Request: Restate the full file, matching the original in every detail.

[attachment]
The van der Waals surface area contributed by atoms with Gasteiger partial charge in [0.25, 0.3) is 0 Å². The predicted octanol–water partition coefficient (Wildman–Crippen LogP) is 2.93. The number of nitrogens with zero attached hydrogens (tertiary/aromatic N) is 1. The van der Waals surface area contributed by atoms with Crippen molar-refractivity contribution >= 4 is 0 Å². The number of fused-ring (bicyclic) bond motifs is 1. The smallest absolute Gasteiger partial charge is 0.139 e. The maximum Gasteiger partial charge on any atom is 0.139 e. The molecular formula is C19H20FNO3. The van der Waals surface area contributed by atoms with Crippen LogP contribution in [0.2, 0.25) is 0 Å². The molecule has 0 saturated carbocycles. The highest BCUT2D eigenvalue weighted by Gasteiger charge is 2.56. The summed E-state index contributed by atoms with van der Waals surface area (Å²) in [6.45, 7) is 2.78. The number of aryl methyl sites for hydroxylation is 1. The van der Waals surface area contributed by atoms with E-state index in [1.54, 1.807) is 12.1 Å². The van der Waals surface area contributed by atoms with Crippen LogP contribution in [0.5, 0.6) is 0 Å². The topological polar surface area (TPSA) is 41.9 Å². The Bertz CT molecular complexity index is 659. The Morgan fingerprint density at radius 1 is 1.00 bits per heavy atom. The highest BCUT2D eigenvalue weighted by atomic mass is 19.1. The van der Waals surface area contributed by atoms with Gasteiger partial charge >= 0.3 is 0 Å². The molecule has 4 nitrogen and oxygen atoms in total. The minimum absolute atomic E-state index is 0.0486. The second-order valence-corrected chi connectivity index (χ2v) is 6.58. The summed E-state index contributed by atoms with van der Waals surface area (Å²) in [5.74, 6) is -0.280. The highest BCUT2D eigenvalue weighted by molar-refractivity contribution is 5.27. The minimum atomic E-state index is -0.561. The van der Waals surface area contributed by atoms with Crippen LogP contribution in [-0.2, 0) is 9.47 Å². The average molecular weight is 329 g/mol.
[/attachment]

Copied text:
The van der Waals surface area contributed by atoms with Gasteiger partial charge in [0.25, 0.3) is 0 Å². The predicted octanol–water partition coefficient (Wildman–Crippen LogP) is 2.93. The number of nitrogens with zero attached hydrogens (tertiary/aromatic N) is 1. The van der Waals surface area contributed by atoms with Crippen molar-refractivity contribution >= 4 is 0 Å². The number of fused-ring (bicyclic) bond motifs is 1. The smallest absolute Gasteiger partial charge is 0.139 e. The maximum Gasteiger partial charge on any atom is 0.139 e. The molecular formula is C19H20FNO3. The van der Waals surface area contributed by atoms with Crippen LogP contribution in [0.2, 0.25) is 0 Å². The molecule has 0 saturated carbocycles. The highest BCUT2D eigenvalue weighted by Gasteiger charge is 2.56. The summed E-state index contributed by atoms with van der Waals surface area (Å²) in [6.45, 7) is 2.78. The number of aryl methyl sites for hydroxylation is 1. The van der Waals surface area contributed by atoms with E-state index in [1.54, 1.807) is 12.1 Å². The van der Waals surface area contributed by atoms with Crippen LogP contribution in [0.5, 0.6) is 0 Å². The topological polar surface area (TPSA) is 41.9 Å². The Bertz CT molecular complexity index is 659. The Morgan fingerprint density at radius 1 is 1.00 bits per heavy atom. The highest BCUT2D eigenvalue weighted by atomic mass is 19.1. The van der Waals surface area contributed by atoms with Gasteiger partial charge >= 0.3 is 0 Å². The molecule has 4 nitrogen and oxygen atoms in total. The minimum absolute atomic E-state index is 0.0486. The second-order valence-corrected chi connectivity index (χ2v) is 6.58. The summed E-state index contributed by atoms with van der Waals surface area (Å²) in [5.74, 6) is -0.280. The highest BCUT2D eigenvalue weighted by molar-refractivity contribution is 5.27. The minimum atomic E-state index is -0.561. The van der Waals surface area contributed by atoms with Crippen LogP contribution in [-0.2, 0) is 9.47 Å². The average molecular weight is 329 g/mol.